Michelle Obama was “beyond proud” to take part in a commissioning ceremony Saturday for a new U.S. Navy attack submarine named for her home state of Illinois.
The first lady traveled to Groton, Connecticut, to participate in the commissioning of the USS Illinois, a vessel she has sponsored for over two years as part of Joining Forces, an initiative started by Obama and Dr. Jill Biden to rally around military personnel and their families. She previously participated in the keel laying of the submarine in May of 2014 and the christening of the PCU Illinois in October 2015.
“I have to say that this moment is a little bittersweet for me because today marks our last event together, at least while I’m First Lady — the end of a journey that started more than two years ago,” she said at the commissioning. “Back then, this boat was in four components spread over three states; today, it’s the most advanced ship in the Navy -– a ship that’s as complicated to operate as a space shuttle, a ship that can carry out any kind of critical mission, from search-and-rescue to scientific research.”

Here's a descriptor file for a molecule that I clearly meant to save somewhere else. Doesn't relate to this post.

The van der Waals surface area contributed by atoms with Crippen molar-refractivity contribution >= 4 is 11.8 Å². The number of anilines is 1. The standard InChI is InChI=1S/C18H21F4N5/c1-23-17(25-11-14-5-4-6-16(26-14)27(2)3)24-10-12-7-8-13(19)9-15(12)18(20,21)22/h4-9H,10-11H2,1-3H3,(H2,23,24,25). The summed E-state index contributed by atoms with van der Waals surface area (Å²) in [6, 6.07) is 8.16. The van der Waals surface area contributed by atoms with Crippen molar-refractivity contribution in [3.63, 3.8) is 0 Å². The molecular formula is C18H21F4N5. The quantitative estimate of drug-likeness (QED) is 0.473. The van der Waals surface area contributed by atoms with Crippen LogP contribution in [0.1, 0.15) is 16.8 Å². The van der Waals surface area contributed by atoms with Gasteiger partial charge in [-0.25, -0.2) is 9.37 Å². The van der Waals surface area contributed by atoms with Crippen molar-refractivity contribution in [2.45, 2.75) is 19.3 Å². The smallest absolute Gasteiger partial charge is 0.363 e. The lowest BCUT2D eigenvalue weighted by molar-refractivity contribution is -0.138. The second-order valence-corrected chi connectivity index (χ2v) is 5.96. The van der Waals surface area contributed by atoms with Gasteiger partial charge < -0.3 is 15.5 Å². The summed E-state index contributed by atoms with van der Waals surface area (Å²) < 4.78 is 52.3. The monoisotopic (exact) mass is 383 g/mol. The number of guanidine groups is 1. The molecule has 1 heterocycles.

In addition to making remarks, Obama took a tour of the ship. The first lady learned how to exit through a hatch in the ceiling, handled an electronic periscope and greeted sailors, whom she praised in her speech as “the very definition of excellence.”
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“From your head cook, Petty Officer First Class Joe White, who I hear runs the best Mess in the business … to Petty Officer First Class Ryan Mock, whose team of engineers oversees a nuclear reactor filled with over 450-degree water, which sounds like something out of Star Trek — this whole ship is just amazingly complicated to me,” she said. “It’s just incredible what this crew can do.”
“And with that, it is my honor to give your very first order. Are we ready?” Obama concluded. “Officers and crew of the USS Illinois, “Man our ship and bring her to life!”